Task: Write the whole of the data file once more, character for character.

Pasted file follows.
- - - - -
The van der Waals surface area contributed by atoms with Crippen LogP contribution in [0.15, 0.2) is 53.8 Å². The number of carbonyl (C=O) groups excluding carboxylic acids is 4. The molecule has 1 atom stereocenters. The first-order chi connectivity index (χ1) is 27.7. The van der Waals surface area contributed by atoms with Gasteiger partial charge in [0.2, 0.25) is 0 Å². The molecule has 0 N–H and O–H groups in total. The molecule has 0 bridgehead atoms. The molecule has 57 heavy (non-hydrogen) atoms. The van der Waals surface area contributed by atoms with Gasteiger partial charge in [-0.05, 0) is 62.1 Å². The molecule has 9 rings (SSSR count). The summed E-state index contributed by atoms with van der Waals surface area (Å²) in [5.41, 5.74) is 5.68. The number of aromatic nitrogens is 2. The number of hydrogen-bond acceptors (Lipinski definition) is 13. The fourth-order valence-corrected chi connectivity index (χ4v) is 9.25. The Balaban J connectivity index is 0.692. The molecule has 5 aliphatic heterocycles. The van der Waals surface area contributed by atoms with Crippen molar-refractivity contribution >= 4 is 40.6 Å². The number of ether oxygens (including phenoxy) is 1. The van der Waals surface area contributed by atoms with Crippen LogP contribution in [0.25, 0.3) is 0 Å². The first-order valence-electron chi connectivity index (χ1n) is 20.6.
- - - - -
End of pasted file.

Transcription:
The van der Waals surface area contributed by atoms with Crippen LogP contribution in [0.15, 0.2) is 53.8 Å². The number of carbonyl (C=O) groups excluding carboxylic acids is 4. The molecule has 1 atom stereocenters. The first-order chi connectivity index (χ1) is 27.7. The van der Waals surface area contributed by atoms with Gasteiger partial charge in [0.2, 0.25) is 0 Å². The molecule has 0 N–H and O–H groups in total. The molecule has 0 bridgehead atoms. The molecule has 57 heavy (non-hydrogen) atoms. The van der Waals surface area contributed by atoms with Gasteiger partial charge in [-0.05, 0) is 62.1 Å². The molecule has 9 rings (SSSR count). The summed E-state index contributed by atoms with van der Waals surface area (Å²) in [5.41, 5.74) is 5.68. The number of aromatic nitrogens is 2. The number of hydrogen-bond acceptors (Lipinski definition) is 13. The fourth-order valence-corrected chi connectivity index (χ4v) is 9.25. The Balaban J connectivity index is 0.692. The molecule has 5 aliphatic heterocycles. The van der Waals surface area contributed by atoms with Crippen molar-refractivity contribution >= 4 is 40.6 Å². The number of ether oxygens (including phenoxy) is 1. The van der Waals surface area contributed by atoms with Crippen LogP contribution in [0.25, 0.3) is 0 Å². The first-order valence-electron chi connectivity index (χ1n) is 20.6.